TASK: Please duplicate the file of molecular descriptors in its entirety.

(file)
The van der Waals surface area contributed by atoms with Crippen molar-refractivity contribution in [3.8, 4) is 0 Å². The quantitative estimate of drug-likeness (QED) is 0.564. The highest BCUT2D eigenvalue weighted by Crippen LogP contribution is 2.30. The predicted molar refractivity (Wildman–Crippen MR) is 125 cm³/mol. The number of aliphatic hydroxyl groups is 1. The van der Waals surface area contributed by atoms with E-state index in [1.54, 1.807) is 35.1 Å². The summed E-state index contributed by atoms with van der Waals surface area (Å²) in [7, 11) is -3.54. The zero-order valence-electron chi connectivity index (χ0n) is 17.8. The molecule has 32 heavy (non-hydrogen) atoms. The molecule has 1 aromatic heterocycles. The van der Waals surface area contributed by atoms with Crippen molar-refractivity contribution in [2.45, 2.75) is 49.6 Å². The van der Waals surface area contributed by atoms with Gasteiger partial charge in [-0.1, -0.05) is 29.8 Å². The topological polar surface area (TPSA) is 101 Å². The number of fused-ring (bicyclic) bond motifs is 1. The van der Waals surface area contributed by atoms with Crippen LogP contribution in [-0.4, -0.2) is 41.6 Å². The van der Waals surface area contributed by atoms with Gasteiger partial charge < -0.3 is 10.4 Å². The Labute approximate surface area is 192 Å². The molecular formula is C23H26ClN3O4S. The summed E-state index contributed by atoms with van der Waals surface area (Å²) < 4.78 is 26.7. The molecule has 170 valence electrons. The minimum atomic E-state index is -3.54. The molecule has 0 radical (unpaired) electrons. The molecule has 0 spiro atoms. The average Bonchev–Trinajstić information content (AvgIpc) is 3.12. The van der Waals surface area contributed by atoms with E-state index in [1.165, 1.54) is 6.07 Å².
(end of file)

The van der Waals surface area contributed by atoms with Crippen molar-refractivity contribution in [3.8, 4) is 0 Å². The quantitative estimate of drug-likeness (QED) is 0.564. The highest BCUT2D eigenvalue weighted by Crippen LogP contribution is 2.30. The predicted molar refractivity (Wildman–Crippen MR) is 125 cm³/mol. The number of aliphatic hydroxyl groups is 1. The van der Waals surface area contributed by atoms with E-state index in [1.54, 1.807) is 35.1 Å². The summed E-state index contributed by atoms with van der Waals surface area (Å²) in [7, 11) is -3.54. The zero-order valence-electron chi connectivity index (χ0n) is 17.8. The molecule has 32 heavy (non-hydrogen) atoms. The molecule has 1 aromatic heterocycles. The van der Waals surface area contributed by atoms with Crippen molar-refractivity contribution in [2.45, 2.75) is 49.6 Å². The van der Waals surface area contributed by atoms with Gasteiger partial charge in [-0.1, -0.05) is 29.8 Å². The topological polar surface area (TPSA) is 101 Å². The number of fused-ring (bicyclic) bond motifs is 1. The van der Waals surface area contributed by atoms with Crippen LogP contribution in [-0.4, -0.2) is 41.6 Å². The van der Waals surface area contributed by atoms with Gasteiger partial charge < -0.3 is 10.4 Å². The Labute approximate surface area is 192 Å². The molecular formula is C23H26ClN3O4S. The summed E-state index contributed by atoms with van der Waals surface area (Å²) < 4.78 is 26.7. The molecule has 170 valence electrons. The minimum atomic E-state index is -3.54. The molecule has 0 radical (unpaired) electrons. The molecule has 0 spiro atoms. The average Bonchev–Trinajstić information content (AvgIpc) is 3.12. The van der Waals surface area contributed by atoms with E-state index in [1.165, 1.54) is 6.07 Å².